- This Is How It Always Is
“Or a talking spider.” Ben was reading Charlotte’s Web.
“‘Or a talking spider,’ Grumwald thought. ‘Or some roses.’”
“Roses?” said Roo. “Why would there be roses in a suit of armor?”
“Yeah,” said Rigel.
“Yeah,” said Orion.
“You’ll understand in a few years. In any case, there was nothing in there, and Grumwald was about to close the visor and climb down from the stool he’d needed to reach it when he heard something.”
“A ghost?” said Ben.
“A zombie?” said Roo.
“It was a voice,” said Penn. “And the voice said…”
“Boo!” yelled Rigel.
“Roo!” yelled Roo.
“‘Once upon a time,’” said Penn.
“Once upon a time?” said Ben.
“The armor wasn’t empty. The armor was full. What was inside the armor was a story, a story wanting to get out.”
“Why did it want to get out?”
“That’s what all stories want. They want to get out, get told, get heard. Otherwise, what’s the point of stories? They want to help little boys go to sleep. They want to help stubborn mamas fall in love with dads. They want to teach people things and make them laugh and cry.”
“Why would a story want to make someone cry?” Ben was so much more serious than his brothers.
“Same reason you cry anyway,” said Penn. “You cry and then you feel better. Your owie stops stinging. Your feelings get less hurt. Sometimes you feel sad or scared, and you hear a sad or scary story, and then you feel less sad and less scared.”
“That doesn’t make sense,” said Ben.
“Nonetheless,” Penn explained.
“Was that all the story said?” Orion got back to the point. “Once upon a time?”
“Nope, the story was a magic story. It was endless. It had no end. It was unlimited. Every time it seemed like it was going to come to some kind of conclusion or moral or denouement, it went in a different direction and began again.”
“What did it say on the last page”—sometimes Ben’s literalism strained Penn’s creative talents—“where it’s supposed to say ‘The End’?”
“There was no last page. It was magic.” He showed them his blank spiral notebook again, how you could keep turning and turning the pages and never lack for another page to turn.
“Like a circle?” said Ben.
“Exactly like a circle.”
“Stories aren’t circles,” said Roo.
“Stories are all circles,” said Penn.
“I don’t understand, Daddy,” Rigel and Orion said together.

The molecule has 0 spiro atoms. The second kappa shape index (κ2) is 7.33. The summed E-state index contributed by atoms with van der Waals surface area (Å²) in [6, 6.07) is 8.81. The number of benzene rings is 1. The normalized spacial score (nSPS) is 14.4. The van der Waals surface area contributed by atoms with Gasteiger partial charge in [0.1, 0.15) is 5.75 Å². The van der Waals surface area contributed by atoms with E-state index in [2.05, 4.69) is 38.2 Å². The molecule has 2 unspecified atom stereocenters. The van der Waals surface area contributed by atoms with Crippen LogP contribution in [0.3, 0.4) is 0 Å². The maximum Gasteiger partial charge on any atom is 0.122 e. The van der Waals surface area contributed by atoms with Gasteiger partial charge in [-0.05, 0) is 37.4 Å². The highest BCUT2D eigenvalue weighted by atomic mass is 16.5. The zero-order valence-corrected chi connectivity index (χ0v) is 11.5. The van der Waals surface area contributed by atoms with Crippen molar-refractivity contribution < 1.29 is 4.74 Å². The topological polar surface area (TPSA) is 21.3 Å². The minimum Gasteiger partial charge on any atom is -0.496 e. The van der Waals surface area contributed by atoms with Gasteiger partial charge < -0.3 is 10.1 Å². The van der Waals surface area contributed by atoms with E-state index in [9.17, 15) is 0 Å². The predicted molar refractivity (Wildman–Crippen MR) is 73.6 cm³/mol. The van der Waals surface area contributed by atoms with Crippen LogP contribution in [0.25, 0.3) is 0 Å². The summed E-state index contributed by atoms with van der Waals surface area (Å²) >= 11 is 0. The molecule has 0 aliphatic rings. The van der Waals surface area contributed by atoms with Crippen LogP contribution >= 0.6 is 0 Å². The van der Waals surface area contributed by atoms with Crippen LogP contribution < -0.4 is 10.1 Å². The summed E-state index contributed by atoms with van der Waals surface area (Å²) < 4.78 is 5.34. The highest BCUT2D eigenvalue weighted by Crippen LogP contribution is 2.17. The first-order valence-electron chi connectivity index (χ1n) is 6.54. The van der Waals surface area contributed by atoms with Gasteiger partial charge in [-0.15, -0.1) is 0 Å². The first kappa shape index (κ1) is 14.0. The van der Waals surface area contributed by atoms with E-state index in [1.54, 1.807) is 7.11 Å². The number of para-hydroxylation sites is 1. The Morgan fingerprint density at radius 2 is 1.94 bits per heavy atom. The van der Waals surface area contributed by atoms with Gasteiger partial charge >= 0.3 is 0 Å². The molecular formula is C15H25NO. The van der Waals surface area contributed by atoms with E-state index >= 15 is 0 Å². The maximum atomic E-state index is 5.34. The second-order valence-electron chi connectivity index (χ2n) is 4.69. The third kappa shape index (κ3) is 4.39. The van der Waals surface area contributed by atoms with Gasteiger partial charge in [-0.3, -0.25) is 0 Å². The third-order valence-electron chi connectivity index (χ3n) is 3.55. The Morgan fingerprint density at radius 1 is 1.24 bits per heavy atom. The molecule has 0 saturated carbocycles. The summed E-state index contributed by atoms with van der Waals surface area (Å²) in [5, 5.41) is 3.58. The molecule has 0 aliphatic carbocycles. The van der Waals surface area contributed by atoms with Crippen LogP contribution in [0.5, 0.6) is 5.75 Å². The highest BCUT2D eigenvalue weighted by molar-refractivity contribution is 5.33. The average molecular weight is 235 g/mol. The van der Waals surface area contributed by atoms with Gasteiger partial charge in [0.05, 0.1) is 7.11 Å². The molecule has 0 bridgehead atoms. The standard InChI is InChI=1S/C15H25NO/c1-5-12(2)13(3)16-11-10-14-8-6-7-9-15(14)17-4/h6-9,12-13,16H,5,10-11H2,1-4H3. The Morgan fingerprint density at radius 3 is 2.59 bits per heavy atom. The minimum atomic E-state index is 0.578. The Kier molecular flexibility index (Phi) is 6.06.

“No one understands,” said Penn. “Stories are very mysterious. That’s their other point. To tell themselves. And to be mysterious.”
“What happened next?” said Roo. “In the story?”
“Which one what?”
“Which story? The story about Grumwald? Or the story coming out of his suit of armor?”
“Lots. Lots happened next. In both.”
“Tell us! Tell us!”
Penn considered how clever it was of him to have birthed a Greek Chorus to hear his tales. “Tomorrow. More tomorrow. Tonight, we sleep.”
Bedtime took a further forty-five minutes and was followed by Penn’s scraping toothpaste off the downstairs bathroom ceiling, gathering up a whole load of discarded laundry from the floor in the hallway, and accidentally crushing a LEGO jungle dinosaur castle for which he knew he’d pay dearly the next morning. In all, a successful bedtime and an accomplishment on par with finishing a particularly difficult chapter or a tax return. It wasn’t diagnosing a pulmonary embolism, but it was not unimpressive, and it allowed a pulmonary embolism to be diagnosed. It could not, unfortunately, be followed up by work or by house cleaning, dish doing, lunchbox packing, exercising, or any of the other things that needed doing. Bedtime could only be followed by TV. Or drinking. On the night Claude became—the fruition of which, of course, would only make bedtime worse—Penn thought both at once sounded best and gave it a good try but was asleep on the couch before he was very far into either one.
Things They Told Doctors
Claude’s first word, when he was only nine months, one week, and three days old, was “bologna.” There was no mistaking that one. Maybe the cooing mas and das and bas were words, and maybe they weren’t, and maybe when he sat in the bath slapping the water and saying wa-wa-wa he was talking, or maybe it was just a coincidence, but he said “bologna” clear as a PA announcer. When had Claude started talking was one of the many questions on the many forms, one of the random facts medical professionals counted as clues. The doctors always looked at Rosie with condescending amusement when she got to the speaking-at-nine-months part. Then she was forced to have this conversation again: “Babies do start babbling around six months or even earlier, Mom,” the doctors would say. Only a few of them called Penn Dad, but she was always Mom. This must have been covered in the fellowship year if you did peds because no one in all her years of training had ever suggested to her that she call a patient’s parent Mom. If anyone had, she would have explained that its subtext—you know less about your child than I do, for I am a trained professional and also because, as a woman, you are slightly hysterical—was offensive, untrue, and frankly embarrassing for the physician.